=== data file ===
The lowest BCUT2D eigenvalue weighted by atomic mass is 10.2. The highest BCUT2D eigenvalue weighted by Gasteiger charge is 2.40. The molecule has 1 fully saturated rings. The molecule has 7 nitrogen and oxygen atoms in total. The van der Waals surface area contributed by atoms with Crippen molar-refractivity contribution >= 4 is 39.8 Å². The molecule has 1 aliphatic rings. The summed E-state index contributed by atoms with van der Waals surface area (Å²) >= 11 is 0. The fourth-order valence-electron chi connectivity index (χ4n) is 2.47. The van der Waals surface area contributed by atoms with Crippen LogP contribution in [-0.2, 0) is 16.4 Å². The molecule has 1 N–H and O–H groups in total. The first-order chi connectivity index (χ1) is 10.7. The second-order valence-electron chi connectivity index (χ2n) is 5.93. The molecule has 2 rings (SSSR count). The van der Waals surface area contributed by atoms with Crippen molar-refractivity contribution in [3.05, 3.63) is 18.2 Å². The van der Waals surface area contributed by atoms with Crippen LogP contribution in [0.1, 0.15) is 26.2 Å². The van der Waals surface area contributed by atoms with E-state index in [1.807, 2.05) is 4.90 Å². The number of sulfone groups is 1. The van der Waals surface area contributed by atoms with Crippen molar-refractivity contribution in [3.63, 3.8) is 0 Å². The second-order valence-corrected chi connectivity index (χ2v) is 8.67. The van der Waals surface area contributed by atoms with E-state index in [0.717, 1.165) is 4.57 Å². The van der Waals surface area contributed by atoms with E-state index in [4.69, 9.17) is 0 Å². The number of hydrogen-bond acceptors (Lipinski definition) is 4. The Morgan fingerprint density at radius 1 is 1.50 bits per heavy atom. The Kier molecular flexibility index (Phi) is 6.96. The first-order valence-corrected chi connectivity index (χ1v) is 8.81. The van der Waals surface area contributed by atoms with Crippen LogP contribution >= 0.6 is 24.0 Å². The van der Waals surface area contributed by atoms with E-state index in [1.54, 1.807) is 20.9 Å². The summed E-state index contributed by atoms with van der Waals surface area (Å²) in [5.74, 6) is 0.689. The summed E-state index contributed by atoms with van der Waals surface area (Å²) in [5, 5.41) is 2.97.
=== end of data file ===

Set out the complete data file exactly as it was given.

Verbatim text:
The lowest BCUT2D eigenvalue weighted by atomic mass is 10.2. The highest BCUT2D eigenvalue weighted by Gasteiger charge is 2.40. The molecule has 1 fully saturated rings. The molecule has 7 nitrogen and oxygen atoms in total. The van der Waals surface area contributed by atoms with Crippen molar-refractivity contribution >= 4 is 39.8 Å². The molecule has 1 aliphatic rings. The summed E-state index contributed by atoms with van der Waals surface area (Å²) >= 11 is 0. The fourth-order valence-electron chi connectivity index (χ4n) is 2.47. The van der Waals surface area contributed by atoms with Crippen LogP contribution in [-0.2, 0) is 16.4 Å². The molecule has 1 N–H and O–H groups in total. The first-order chi connectivity index (χ1) is 10.7. The second-order valence-electron chi connectivity index (χ2n) is 5.93. The molecule has 2 rings (SSSR count). The van der Waals surface area contributed by atoms with Crippen molar-refractivity contribution in [3.05, 3.63) is 18.2 Å². The van der Waals surface area contributed by atoms with Crippen LogP contribution in [0.1, 0.15) is 26.2 Å². The van der Waals surface area contributed by atoms with E-state index in [1.807, 2.05) is 4.90 Å². The number of sulfone groups is 1. The van der Waals surface area contributed by atoms with Crippen molar-refractivity contribution in [3.63, 3.8) is 0 Å². The second-order valence-corrected chi connectivity index (χ2v) is 8.67. The van der Waals surface area contributed by atoms with E-state index in [0.717, 1.165) is 4.57 Å². The van der Waals surface area contributed by atoms with E-state index in [4.69, 9.17) is 0 Å². The number of hydrogen-bond acceptors (Lipinski definition) is 4. The Morgan fingerprint density at radius 1 is 1.50 bits per heavy atom. The Kier molecular flexibility index (Phi) is 6.96. The first-order valence-corrected chi connectivity index (χ1v) is 8.81. The van der Waals surface area contributed by atoms with Crippen LogP contribution >= 0.6 is 24.0 Å². The van der Waals surface area contributed by atoms with E-state index in [1.54, 1.807) is 20.9 Å². The summed E-state index contributed by atoms with van der Waals surface area (Å²) in [5.74, 6) is 0.689. The summed E-state index contributed by atoms with van der Waals surface area (Å²) in [5, 5.41) is 2.97.